Nicotine is the main stimulatory compound found in cigarettes and is now sold in vaporizers and patches in isolation. It works on the acetylcholine system, and is implicated in cognitive enhancement.
Nicotine is most often used for
Nicotine is one of the many, albeit most famous, alkaloid in cigarettes that naturally occurs in tobacco. Nicotine itself exists in many other plants (those of the Solanaceae family such as eggplant or peppers) but at miniscule doses. When nicotine is isolated from tobacco containing products or cigarettes, it has a significantly different profile of effects in the body and for all intents and purposes should be seen as a different intervention.
Nicotine has a few mechanisms at its roots. The first is that nicotine mimics the neurotransmitter acetylcholine and can directly activate acetylcholine receptors (which can then induce increases of catecholamines such as adrenaline and dopamine; this mechanism underlies both potential addiction and fat burning). Nicotine may also act as an anti-estrogenic compound, inhibiting aromatase and one of the two estrogen receptors directly; this may underlie some of the side-effects associated with chronic usage of nicotine, particularly in women. Finally, nicotine is pro-oxidative in nature but at a level which may be hormetic in nature, that works with the acetylcholine mechanism just mentioned to exert anti-inflammatory effects.
Nicotine appears to have a role as a fat burner due to its mechanisms, which for the most part increase adrenaline and then work through beta-adrenergic receptors (the molecular target of ephedrine); this increase in adrenaline mediates the increase in metabolic rate which is significant but short-lived with moderate usage. The increase in lipolysis (how available fatty acids are to be burnt) appears to be mediated by other, possibly pro-oxidative, mechanisms and not by adrenaline.
In regards to addiction, the risk of nicotine and addiction is a measurement between how much nicotine is taken (with more nicotine being associated with greater risk) and the speed of nicotine reaching the brain (with faster spikes in neural concentration being associated with both greater perceived benefits and greater risk of addiction). Gums and patches have less potential risk for addiction than do cigarettes (with inhalers in the middle) due to speed nicotine reaches the brain.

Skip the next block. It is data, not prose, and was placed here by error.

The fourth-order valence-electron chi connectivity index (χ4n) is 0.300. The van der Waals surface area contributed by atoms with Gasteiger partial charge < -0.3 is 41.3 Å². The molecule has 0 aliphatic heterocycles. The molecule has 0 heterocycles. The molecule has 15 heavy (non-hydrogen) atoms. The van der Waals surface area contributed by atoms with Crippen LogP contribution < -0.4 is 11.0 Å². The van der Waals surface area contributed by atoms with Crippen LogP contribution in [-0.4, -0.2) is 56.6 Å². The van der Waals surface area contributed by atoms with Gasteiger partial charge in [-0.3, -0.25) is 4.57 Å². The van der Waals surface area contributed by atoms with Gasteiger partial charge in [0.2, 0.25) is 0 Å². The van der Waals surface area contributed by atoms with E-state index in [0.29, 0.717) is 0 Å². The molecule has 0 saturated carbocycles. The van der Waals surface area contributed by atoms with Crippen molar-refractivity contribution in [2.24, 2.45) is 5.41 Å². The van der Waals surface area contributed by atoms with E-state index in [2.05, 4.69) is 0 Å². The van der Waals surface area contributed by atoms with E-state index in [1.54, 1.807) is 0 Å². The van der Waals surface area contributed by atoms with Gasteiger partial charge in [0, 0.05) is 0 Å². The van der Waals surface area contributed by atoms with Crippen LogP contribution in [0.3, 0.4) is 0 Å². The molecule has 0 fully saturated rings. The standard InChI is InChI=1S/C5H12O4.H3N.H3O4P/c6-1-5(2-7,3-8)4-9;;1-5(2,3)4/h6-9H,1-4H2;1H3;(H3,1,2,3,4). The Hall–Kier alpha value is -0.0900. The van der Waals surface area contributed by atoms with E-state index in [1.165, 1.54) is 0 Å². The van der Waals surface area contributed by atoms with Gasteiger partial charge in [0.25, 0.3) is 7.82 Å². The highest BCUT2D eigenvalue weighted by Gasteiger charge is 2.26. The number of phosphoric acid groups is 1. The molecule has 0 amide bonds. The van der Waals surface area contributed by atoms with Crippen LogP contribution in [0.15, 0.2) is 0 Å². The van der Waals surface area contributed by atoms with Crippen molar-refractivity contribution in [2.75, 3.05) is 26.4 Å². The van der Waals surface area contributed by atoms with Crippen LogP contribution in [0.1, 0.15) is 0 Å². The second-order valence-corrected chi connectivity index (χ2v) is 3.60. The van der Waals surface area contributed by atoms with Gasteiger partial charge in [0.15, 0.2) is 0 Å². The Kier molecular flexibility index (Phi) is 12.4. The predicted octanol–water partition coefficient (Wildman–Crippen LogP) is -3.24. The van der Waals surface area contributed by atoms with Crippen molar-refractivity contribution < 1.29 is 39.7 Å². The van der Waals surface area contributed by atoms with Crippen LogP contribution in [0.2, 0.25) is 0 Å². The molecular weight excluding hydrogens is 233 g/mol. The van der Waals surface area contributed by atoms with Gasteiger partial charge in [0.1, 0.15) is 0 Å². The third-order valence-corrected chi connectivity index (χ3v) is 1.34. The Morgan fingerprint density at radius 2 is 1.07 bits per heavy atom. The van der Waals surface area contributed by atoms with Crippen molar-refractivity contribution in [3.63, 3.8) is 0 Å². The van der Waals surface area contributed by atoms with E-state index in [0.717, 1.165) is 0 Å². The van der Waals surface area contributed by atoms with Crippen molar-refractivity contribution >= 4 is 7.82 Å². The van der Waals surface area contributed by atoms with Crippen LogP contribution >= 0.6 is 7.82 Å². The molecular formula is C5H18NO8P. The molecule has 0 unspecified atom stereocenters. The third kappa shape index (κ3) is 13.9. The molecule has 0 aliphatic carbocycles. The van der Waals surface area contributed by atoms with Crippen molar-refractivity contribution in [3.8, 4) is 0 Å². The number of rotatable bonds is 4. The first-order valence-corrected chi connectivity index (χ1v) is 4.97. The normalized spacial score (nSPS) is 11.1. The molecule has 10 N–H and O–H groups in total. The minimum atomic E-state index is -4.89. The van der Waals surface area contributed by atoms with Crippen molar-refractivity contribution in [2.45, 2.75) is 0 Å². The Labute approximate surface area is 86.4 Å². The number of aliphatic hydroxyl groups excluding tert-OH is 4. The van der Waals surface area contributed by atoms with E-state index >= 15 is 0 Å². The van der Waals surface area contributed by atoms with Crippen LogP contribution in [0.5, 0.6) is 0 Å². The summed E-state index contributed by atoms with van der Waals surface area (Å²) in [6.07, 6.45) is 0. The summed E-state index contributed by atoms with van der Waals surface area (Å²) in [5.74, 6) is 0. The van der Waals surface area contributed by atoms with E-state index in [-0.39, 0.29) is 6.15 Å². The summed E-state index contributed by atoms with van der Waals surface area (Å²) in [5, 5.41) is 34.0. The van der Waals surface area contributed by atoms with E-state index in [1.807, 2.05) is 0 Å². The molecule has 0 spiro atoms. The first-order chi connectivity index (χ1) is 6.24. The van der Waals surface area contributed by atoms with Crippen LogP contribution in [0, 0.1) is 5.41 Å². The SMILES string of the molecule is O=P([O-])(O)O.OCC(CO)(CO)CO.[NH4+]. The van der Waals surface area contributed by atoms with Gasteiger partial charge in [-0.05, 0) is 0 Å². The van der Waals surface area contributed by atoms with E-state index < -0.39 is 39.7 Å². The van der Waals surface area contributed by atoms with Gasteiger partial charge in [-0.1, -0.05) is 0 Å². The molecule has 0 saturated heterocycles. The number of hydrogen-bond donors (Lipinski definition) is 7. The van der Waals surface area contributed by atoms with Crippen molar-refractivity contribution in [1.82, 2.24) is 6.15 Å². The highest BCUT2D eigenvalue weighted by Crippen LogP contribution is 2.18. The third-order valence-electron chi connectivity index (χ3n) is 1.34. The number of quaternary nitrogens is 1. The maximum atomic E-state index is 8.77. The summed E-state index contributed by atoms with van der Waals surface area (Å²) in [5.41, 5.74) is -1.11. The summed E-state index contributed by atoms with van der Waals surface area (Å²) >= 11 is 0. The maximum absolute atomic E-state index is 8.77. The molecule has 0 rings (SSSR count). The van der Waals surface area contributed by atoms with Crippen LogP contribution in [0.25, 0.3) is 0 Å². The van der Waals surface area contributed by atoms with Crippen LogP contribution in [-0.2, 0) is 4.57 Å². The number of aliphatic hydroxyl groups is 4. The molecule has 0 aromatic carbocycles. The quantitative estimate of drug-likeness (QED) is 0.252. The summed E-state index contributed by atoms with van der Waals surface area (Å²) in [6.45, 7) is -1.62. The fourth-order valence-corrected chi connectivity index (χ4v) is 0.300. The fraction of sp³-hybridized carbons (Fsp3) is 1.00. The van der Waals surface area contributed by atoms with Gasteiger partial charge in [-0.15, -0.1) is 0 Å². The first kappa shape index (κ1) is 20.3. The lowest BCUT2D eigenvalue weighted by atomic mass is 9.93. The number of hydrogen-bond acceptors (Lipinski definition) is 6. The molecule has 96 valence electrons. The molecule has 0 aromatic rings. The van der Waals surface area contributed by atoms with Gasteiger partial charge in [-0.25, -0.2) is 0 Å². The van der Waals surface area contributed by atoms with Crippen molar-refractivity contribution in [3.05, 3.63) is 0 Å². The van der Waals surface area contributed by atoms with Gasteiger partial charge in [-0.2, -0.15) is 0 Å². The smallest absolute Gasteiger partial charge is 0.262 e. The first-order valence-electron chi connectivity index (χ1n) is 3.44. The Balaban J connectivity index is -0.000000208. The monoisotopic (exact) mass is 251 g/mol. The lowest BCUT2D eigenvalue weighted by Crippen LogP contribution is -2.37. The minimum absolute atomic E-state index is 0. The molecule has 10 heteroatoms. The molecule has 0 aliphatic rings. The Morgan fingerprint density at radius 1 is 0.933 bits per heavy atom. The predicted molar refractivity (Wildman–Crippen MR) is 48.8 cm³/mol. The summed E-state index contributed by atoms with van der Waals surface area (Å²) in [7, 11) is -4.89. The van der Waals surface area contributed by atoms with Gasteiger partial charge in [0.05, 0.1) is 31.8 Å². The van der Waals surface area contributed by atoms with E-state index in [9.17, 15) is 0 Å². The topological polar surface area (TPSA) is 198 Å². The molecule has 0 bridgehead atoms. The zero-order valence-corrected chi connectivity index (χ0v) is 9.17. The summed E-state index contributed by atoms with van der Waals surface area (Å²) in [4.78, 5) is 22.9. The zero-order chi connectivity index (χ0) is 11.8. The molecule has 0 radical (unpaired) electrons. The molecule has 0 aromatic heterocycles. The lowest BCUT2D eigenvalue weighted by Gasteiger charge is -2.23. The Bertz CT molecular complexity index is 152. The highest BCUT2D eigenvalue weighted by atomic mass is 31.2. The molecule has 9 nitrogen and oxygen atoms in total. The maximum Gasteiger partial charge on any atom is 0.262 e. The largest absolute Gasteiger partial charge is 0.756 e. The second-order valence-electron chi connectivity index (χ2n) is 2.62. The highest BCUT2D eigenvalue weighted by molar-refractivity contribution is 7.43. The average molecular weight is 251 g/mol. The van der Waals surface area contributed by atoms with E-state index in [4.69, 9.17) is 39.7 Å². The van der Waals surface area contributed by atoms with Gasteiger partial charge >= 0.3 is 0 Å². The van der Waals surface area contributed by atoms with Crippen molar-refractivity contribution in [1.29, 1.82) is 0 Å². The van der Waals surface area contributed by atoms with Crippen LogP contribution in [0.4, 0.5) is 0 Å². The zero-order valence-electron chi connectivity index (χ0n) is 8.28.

Acutely, potential side-effects of nicotine are similar to acute side-effects of other stimulants such as ephedrine, yohimbine, or caffeine due to increasing catecholamines. Over the long term, the side-effect profile of nicotine may rival ephedrine as those two retain a degree of catecholamine secretion over time (the other two losing efficacy in 2 weeks or less).
Nicotine can be administered via several methods (excluding cigarettes, which are not recommended due to risks greatly exceeding benefits):
- An inhaler, which lets you rapidly feel the effects of nicotine (and inherently carries more risk than other forms due to the speed at which it works)
- Topical patches, which have about a 1 hour delay between application and absorption and maintain constant serum levels of nicotine but with less cognitive spike (least risk potential, least nootropic potential)
- Chewing gums, which are sort of an intermediate between the two
There is currently insufficient evidence to suggest an 'optimal dose' of nicotine for non-smoking individuals.
For non-smoking individuals, it would be prudent to follow stimulant usage guidelines and start with a low dose and work up. This includes buying 2mg gums or cutting a 24mg nicotine patch into quarters to start, then work up to what is seen as the minimum effective dose. There is currently no established 'threshold' for when risk becomes too great as it varies between individuals.
If using nicotine as Nicotine Replacment Therapy (to curb smoking cravings), then following the instructions on the product is sufficient. These instructions may be excessive for a non-smoking individual.